This is the fourth post in a series related to Robotic Process Automation* (RPA) and Organizational Change Management. The purpose of the series is to provide support for project managers during this age of digitalization. You can filter posts in this blog to find all related to "RPA".
Do you feel it? We are in the age of digitalization. Manual processes are being automated at an ever faster rate. So you, as a project manager, should be ready to manage automation projects. To be ready, you need to know something about how the technologies work and something about how the organization adapts to the changes brought about by the automation.
One of the technologies used to automate work is robotic process automation, a relatively simple technology that allows automation of repetitive, rule-based, easily defined manual steps in a matter of days. A developer programs a software robot to follow the steps a human would make to move files, fill out online forms, write standard reports from existing data in multiple applications, and more.
Organizational leaders tend to see repetitive, simple tasks as low value and so do workers who do those tasks. Everyone would rather be doing direct customer service or other tasks that are high-value for the organization, saving money, increasing revenue or building customer delight. Yet a project manager coming in with the ability to make fast changes in multiple areas still may not be successful - without a broad knowledge of organizational change management.
One of the success criteria for effective organizational change management is that workers and their leaders are provided the new skills that are necessary once the automation is established. This usually entails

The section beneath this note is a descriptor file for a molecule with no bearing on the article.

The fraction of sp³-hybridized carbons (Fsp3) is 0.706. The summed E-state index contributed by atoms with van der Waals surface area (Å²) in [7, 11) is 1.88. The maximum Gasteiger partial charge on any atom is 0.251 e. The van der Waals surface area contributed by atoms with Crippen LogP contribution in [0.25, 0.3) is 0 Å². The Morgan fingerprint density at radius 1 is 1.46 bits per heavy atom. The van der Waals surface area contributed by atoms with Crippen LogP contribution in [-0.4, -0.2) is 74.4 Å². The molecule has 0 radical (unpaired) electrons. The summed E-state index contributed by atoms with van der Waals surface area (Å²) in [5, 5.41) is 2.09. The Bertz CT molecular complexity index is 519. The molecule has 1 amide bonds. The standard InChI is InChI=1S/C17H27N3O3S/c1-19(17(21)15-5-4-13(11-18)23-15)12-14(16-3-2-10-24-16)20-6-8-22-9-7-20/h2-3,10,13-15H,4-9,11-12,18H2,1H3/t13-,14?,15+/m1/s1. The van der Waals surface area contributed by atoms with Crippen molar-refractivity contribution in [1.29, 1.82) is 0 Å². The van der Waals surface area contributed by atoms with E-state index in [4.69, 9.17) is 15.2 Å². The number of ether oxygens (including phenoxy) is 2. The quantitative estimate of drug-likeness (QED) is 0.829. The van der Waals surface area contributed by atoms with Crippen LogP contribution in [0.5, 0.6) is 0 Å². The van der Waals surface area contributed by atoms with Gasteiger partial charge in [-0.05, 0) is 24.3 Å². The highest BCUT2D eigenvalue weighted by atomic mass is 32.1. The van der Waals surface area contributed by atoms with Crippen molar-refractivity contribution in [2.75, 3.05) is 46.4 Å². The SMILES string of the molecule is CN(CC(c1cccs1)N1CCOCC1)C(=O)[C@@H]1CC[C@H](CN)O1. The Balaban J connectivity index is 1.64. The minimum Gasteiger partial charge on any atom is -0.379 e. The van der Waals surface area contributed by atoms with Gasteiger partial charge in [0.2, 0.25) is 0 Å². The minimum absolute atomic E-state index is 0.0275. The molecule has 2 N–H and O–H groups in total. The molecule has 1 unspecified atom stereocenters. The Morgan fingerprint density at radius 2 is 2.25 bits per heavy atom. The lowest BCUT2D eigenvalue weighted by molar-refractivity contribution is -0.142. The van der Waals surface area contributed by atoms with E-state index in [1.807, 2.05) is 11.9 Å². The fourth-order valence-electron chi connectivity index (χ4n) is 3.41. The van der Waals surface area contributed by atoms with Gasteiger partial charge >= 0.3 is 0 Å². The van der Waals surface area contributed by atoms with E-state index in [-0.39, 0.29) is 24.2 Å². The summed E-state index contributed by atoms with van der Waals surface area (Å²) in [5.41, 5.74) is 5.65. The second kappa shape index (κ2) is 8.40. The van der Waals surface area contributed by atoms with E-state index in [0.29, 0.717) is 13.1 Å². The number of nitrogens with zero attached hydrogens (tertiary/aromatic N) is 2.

- What steps are being replaced and will not have to be completed
- How to manage the workload that remains
- How to identify and handle exceptional cases that the automation cannot complete
- How to find and interpret periodic reports that the automation creates to summarize
- How to identify and report when the automation is not functioning or not functioning properly
- How to maintain the automation and request updates/improvements.
When workers do not have the necessary skills, when they conclude that they are not going to be trained or prepared properly, they resist the organizational change. Leaders are the same way. If they do not see that they will be able to manage properly once the automations are in place, they will resist. Resistance to organizational change is one way otherwise impressive improvement efforts fail. Even though there is a strong business case, even though the organization would advance in the marketplace, organizational change will fail if there is resistance on the part of workers, stakeholders or even leaders of the workers.
Here are examples of how resistance can kill an organizational change management effort:
- Workers make it difficult to transition to having the automation take over
- Stakeholders, not confident that the change can be executed properly, resist actual implementation of the automation